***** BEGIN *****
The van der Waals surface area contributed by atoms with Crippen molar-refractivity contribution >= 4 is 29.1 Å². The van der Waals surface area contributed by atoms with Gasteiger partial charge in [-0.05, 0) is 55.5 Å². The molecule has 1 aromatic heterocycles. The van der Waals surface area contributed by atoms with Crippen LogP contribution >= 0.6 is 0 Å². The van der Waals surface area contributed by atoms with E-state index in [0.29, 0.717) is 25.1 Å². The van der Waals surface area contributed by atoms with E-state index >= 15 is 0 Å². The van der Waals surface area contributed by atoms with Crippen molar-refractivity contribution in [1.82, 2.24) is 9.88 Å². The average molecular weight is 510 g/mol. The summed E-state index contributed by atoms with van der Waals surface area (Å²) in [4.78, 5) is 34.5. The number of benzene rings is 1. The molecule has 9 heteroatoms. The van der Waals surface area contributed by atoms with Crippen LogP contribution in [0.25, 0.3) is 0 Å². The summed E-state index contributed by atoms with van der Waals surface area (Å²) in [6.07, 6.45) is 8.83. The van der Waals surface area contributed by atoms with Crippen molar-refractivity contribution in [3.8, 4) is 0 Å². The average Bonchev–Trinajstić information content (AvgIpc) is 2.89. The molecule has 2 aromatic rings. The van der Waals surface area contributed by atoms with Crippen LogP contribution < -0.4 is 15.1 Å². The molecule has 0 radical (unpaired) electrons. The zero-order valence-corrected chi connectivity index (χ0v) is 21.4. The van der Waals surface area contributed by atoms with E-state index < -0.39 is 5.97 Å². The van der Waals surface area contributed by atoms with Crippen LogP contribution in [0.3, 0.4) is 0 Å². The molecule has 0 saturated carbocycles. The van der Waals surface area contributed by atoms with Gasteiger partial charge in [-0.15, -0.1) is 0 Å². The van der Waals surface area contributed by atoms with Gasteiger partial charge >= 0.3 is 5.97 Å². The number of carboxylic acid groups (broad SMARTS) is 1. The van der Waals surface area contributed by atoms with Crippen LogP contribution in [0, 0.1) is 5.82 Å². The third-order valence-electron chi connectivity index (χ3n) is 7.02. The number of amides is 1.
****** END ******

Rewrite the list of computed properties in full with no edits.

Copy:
The van der Waals surface area contributed by atoms with Crippen molar-refractivity contribution >= 4 is 29.1 Å². The van der Waals surface area contributed by atoms with Gasteiger partial charge in [-0.05, 0) is 55.5 Å². The molecule has 1 aromatic heterocycles. The van der Waals surface area contributed by atoms with Crippen LogP contribution >= 0.6 is 0 Å². The van der Waals surface area contributed by atoms with E-state index in [0.29, 0.717) is 25.1 Å². The van der Waals surface area contributed by atoms with E-state index >= 15 is 0 Å². The van der Waals surface area contributed by atoms with Crippen molar-refractivity contribution in [1.82, 2.24) is 9.88 Å². The average molecular weight is 510 g/mol. The summed E-state index contributed by atoms with van der Waals surface area (Å²) in [4.78, 5) is 34.5. The number of benzene rings is 1. The molecule has 9 heteroatoms. The van der Waals surface area contributed by atoms with Crippen LogP contribution in [0.25, 0.3) is 0 Å². The summed E-state index contributed by atoms with van der Waals surface area (Å²) in [6.07, 6.45) is 8.83. The van der Waals surface area contributed by atoms with Crippen molar-refractivity contribution in [3.8, 4) is 0 Å². The average Bonchev–Trinajstić information content (AvgIpc) is 2.89. The molecule has 2 aromatic rings. The van der Waals surface area contributed by atoms with Crippen LogP contribution < -0.4 is 15.1 Å². The molecule has 0 radical (unpaired) electrons. The zero-order valence-corrected chi connectivity index (χ0v) is 21.4. The van der Waals surface area contributed by atoms with E-state index < -0.39 is 5.97 Å². The van der Waals surface area contributed by atoms with Crippen LogP contribution in [0.3, 0.4) is 0 Å². The molecule has 0 saturated carbocycles. The van der Waals surface area contributed by atoms with Gasteiger partial charge in [-0.15, -0.1) is 0 Å². The van der Waals surface area contributed by atoms with Gasteiger partial charge >= 0.3 is 5.97 Å². The number of carboxylic acid groups (broad SMARTS) is 1. The van der Waals surface area contributed by atoms with Crippen LogP contribution in [0, 0.1) is 5.82 Å². The third-order valence-electron chi connectivity index (χ3n) is 7.02. The number of amides is 1.